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Finest Hour 133, Winter 2006-07

Page 38

By Robert A. Courts

Hostages to Fortune: Winston Churchill and the loss of the Prince of Wales and Repulse, by Arthur Nicholson. Sutton Publishing, 234 pages, illustrated, $34.95. Available from Amazon.com at $26.56.



It seems almost de rigueur that new books dealing with important aspects of the Second World War have to be subtitled Winston Churchill and... .As Prime Minister, Churchill could hardly complain, but this book's subtitle really ought to be (for the sake of accuracy if not for publishing purposes) Churchill Pound, Phillips and the Loss of the Prince of Wales and Repulse.

The book takes a contained and structured approach to the story: dealing with the course of the tragedy first chronologically, dealing with each important event in self-contained blocks, before concluding that "in the end, it is Winston Churchill who should shoulder most of the blame." Yet if there is one thing that this book's methodical approach shows, it is that the reasons for the loss of the two ships were so manifold that such a conclusion is misleading.

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Finest Hour 133, Winter 2006-07

Page 39

By Mike Cook

Rules, Britannia, by Toni Summers Hargis. New York: St. Martin's/Dunne, 208 pages, hardbound, $23.95. Member price $19.15. Preview at: www.rulesbritannia.com.



There even are places where English completely disappears. In America they haven't used it for years." —Henry Higgins, My Fair Lady.

Most of us who cherish things British are aware that there are major differences in the way the English and Americans speak the language. For car people there are substitutes like "spanner" for "wrench" and "wing" for "fender." However, there are many more serious differences. Using a word or phrase incorrectly in Britain could cause you to be laughed at or might get you a punch in the nose!

Toni Hargis, a native of England who moved to the States in 1990, evidently spent quite a while being either mystified or embarrassed by what her new acquaintances were saying. At the same time, she was baffled when some of her statements were greeted with annoyance or howls of laughter. On trips home she began listening to what Americans found confusing in the UK and what Yank tourists said and did that the British couldn't comprehend.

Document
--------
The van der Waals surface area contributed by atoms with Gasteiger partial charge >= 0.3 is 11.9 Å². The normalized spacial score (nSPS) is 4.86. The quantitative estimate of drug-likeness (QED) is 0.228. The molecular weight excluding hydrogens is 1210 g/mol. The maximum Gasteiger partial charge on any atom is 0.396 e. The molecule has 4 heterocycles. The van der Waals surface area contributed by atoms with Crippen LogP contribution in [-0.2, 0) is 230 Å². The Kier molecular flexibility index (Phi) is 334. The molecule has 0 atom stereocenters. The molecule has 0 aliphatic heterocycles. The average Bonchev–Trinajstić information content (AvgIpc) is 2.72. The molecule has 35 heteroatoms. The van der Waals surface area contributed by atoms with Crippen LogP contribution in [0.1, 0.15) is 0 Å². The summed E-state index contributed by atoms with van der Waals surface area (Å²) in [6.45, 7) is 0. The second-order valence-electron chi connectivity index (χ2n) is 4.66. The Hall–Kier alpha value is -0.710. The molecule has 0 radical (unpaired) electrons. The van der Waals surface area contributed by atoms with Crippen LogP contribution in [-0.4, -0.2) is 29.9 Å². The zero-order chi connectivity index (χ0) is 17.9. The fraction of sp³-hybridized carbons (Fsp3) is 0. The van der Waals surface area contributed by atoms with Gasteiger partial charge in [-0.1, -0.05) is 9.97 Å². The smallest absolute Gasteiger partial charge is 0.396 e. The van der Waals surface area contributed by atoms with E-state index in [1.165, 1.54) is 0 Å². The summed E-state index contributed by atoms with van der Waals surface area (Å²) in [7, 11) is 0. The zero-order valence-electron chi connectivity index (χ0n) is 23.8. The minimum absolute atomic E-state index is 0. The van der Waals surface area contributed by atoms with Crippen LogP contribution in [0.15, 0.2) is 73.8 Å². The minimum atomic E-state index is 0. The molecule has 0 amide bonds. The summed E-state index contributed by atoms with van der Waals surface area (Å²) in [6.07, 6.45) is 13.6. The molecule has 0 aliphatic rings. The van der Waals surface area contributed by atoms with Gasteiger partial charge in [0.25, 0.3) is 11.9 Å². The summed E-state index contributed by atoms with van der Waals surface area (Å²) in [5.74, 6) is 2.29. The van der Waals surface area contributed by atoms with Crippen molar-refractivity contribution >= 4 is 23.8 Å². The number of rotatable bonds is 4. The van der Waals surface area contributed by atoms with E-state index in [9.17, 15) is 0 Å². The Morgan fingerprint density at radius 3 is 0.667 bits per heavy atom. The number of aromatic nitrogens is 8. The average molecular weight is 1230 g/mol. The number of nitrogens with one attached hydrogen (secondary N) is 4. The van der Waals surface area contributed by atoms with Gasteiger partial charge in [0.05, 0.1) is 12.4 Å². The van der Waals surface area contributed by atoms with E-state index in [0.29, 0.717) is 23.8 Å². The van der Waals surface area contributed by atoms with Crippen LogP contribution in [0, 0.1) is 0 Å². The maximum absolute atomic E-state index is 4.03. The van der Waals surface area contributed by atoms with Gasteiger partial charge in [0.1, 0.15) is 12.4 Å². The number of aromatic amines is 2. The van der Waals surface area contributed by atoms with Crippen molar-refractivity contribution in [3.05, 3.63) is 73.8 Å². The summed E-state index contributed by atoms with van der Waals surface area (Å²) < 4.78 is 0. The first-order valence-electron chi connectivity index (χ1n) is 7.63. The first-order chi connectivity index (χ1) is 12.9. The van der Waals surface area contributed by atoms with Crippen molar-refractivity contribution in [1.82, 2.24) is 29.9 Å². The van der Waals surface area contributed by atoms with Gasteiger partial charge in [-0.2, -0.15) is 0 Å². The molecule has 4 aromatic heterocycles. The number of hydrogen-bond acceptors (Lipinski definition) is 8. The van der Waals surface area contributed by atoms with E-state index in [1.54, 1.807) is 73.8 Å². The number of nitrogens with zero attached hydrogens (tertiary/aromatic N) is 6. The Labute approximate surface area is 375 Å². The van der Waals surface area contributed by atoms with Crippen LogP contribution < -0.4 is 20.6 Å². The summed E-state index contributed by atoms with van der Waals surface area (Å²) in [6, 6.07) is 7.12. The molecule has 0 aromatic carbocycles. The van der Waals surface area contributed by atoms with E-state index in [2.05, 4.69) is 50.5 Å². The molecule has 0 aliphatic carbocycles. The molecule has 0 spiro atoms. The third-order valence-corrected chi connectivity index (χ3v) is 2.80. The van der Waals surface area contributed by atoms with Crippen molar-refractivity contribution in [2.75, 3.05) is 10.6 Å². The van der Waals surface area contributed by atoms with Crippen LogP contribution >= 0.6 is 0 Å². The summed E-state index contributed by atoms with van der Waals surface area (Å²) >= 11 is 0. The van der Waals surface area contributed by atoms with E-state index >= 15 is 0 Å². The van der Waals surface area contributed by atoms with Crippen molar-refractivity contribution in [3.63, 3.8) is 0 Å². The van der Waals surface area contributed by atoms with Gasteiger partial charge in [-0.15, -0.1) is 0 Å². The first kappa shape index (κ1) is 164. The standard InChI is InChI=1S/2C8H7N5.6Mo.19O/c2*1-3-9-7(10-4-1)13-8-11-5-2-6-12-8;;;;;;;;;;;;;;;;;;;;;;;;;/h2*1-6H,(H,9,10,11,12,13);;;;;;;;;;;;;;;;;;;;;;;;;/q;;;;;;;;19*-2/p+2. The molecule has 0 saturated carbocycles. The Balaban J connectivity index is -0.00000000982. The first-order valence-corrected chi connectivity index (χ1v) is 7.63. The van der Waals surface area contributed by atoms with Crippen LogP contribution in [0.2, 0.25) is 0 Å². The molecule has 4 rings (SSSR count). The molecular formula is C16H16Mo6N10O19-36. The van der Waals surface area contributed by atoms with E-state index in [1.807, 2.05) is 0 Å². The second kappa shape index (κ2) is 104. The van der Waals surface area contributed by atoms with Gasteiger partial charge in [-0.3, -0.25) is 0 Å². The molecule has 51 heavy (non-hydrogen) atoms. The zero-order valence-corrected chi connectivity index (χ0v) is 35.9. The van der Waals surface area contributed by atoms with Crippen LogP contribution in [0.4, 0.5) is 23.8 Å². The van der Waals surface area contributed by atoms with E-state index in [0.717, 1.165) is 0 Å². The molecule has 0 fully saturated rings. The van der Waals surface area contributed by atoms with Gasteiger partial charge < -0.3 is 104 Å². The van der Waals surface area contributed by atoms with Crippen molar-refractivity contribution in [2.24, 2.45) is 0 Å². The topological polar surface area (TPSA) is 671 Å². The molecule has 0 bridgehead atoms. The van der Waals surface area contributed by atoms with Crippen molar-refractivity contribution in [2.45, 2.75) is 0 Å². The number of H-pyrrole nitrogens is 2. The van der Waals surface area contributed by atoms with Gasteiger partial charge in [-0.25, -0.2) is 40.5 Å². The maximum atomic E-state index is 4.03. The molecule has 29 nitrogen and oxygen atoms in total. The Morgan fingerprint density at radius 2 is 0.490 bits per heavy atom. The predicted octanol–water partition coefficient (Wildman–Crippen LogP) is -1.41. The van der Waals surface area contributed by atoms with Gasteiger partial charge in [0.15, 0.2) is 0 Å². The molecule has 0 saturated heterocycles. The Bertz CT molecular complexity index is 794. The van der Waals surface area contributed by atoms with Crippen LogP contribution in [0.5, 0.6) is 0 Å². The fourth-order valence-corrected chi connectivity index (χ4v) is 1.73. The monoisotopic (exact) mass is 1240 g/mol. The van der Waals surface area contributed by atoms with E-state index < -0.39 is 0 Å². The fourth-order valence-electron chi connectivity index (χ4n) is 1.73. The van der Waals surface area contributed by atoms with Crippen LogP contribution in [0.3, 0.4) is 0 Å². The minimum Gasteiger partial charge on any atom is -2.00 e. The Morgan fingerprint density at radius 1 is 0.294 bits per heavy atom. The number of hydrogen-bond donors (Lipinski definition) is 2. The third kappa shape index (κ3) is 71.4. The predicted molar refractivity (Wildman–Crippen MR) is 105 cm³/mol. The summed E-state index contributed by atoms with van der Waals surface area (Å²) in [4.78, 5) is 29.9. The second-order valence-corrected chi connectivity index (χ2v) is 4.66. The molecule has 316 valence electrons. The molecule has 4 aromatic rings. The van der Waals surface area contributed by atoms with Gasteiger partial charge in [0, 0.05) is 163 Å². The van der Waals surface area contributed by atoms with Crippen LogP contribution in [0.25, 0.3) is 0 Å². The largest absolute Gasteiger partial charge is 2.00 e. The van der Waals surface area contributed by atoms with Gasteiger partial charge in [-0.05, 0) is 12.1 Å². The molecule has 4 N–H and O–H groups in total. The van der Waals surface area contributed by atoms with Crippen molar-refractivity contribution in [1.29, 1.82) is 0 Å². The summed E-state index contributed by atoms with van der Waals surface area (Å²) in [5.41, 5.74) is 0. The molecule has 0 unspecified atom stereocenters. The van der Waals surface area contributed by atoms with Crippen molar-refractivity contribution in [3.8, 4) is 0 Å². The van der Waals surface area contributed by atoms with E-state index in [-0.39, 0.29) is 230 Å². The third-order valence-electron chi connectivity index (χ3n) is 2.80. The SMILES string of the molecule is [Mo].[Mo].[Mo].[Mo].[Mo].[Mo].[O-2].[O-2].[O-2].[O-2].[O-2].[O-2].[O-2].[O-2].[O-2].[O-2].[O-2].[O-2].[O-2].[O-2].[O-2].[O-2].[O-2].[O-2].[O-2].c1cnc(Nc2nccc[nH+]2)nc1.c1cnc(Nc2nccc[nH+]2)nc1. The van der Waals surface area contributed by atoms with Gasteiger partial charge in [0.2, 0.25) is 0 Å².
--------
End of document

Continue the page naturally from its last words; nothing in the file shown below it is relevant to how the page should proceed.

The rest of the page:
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Finest Hour 133, Winter 2006-07

Page 37

By Manfred Weidhorn

Winston Churchill's Imagination, by Paul K. Alkon. Lewisburg, Pennsylvania: Bucknell University Press, 268 pages, $55, member price $44.



In the initial stage of a scholarly project, one reads laboriously all available sources and highlights the key passages. When the subject is the ambidextrous Churchill, a division of labor takes place: Historians single out sentences that shed light on events and motives, and literary scholars focus on sentences that reflect the manner of expression. Material that is not highlighted by either type of researcher tends to be dismissed as trivial.

It is Professor Alkon's fine idea to apply to Churchill the idea that, when dealing with outstanding personages, nothing is trivial. The result is a book that, while usually steering away from standard Churchillian topics, manages to be interesting nonetheless by taking the reader into the byways and crannies of Churchill's capacious mind.